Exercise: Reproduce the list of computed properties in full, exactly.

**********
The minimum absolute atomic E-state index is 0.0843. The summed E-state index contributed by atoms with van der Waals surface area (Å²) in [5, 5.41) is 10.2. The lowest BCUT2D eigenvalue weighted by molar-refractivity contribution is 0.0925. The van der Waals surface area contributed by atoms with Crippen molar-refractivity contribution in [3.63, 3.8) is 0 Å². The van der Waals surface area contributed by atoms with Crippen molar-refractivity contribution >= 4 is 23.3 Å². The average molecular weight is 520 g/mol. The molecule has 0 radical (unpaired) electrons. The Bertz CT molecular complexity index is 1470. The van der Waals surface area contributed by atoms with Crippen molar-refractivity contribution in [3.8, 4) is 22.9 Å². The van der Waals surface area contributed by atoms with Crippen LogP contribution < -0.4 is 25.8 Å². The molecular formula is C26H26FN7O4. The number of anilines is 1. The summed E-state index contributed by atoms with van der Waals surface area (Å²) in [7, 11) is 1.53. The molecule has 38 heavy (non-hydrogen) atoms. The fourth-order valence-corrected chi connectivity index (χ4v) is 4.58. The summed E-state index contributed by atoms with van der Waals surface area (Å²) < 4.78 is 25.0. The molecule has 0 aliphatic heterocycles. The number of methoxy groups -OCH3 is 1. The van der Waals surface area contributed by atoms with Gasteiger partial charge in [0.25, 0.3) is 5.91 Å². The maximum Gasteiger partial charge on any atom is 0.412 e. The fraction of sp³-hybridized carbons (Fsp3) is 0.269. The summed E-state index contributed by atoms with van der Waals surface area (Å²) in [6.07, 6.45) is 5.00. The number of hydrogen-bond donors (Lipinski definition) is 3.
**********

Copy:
The minimum absolute atomic E-state index is 0.0843. The summed E-state index contributed by atoms with van der Waals surface area (Å²) in [5, 5.41) is 10.2. The lowest BCUT2D eigenvalue weighted by molar-refractivity contribution is 0.0925. The van der Waals surface area contributed by atoms with Crippen molar-refractivity contribution in [3.63, 3.8) is 0 Å². The van der Waals surface area contributed by atoms with Crippen molar-refractivity contribution >= 4 is 23.3 Å². The average molecular weight is 520 g/mol. The molecule has 0 radical (unpaired) electrons. The Bertz CT molecular complexity index is 1470. The van der Waals surface area contributed by atoms with Crippen molar-refractivity contribution in [3.8, 4) is 22.9 Å². The van der Waals surface area contributed by atoms with Crippen LogP contribution < -0.4 is 25.8 Å². The molecular formula is C26H26FN7O4. The number of anilines is 1. The summed E-state index contributed by atoms with van der Waals surface area (Å²) in [7, 11) is 1.53. The molecule has 38 heavy (non-hydrogen) atoms. The fourth-order valence-corrected chi connectivity index (χ4v) is 4.58. The summed E-state index contributed by atoms with van der Waals surface area (Å²) < 4.78 is 25.0. The molecule has 0 aliphatic heterocycles. The number of methoxy groups -OCH3 is 1. The van der Waals surface area contributed by atoms with Gasteiger partial charge in [0.25, 0.3) is 5.91 Å². The maximum Gasteiger partial charge on any atom is 0.412 e. The fraction of sp³-hybridized carbons (Fsp3) is 0.269. The summed E-state index contributed by atoms with van der Waals surface area (Å²) in [6.07, 6.45) is 5.00. The number of hydrogen-bond donors (Lipinski definition) is 3.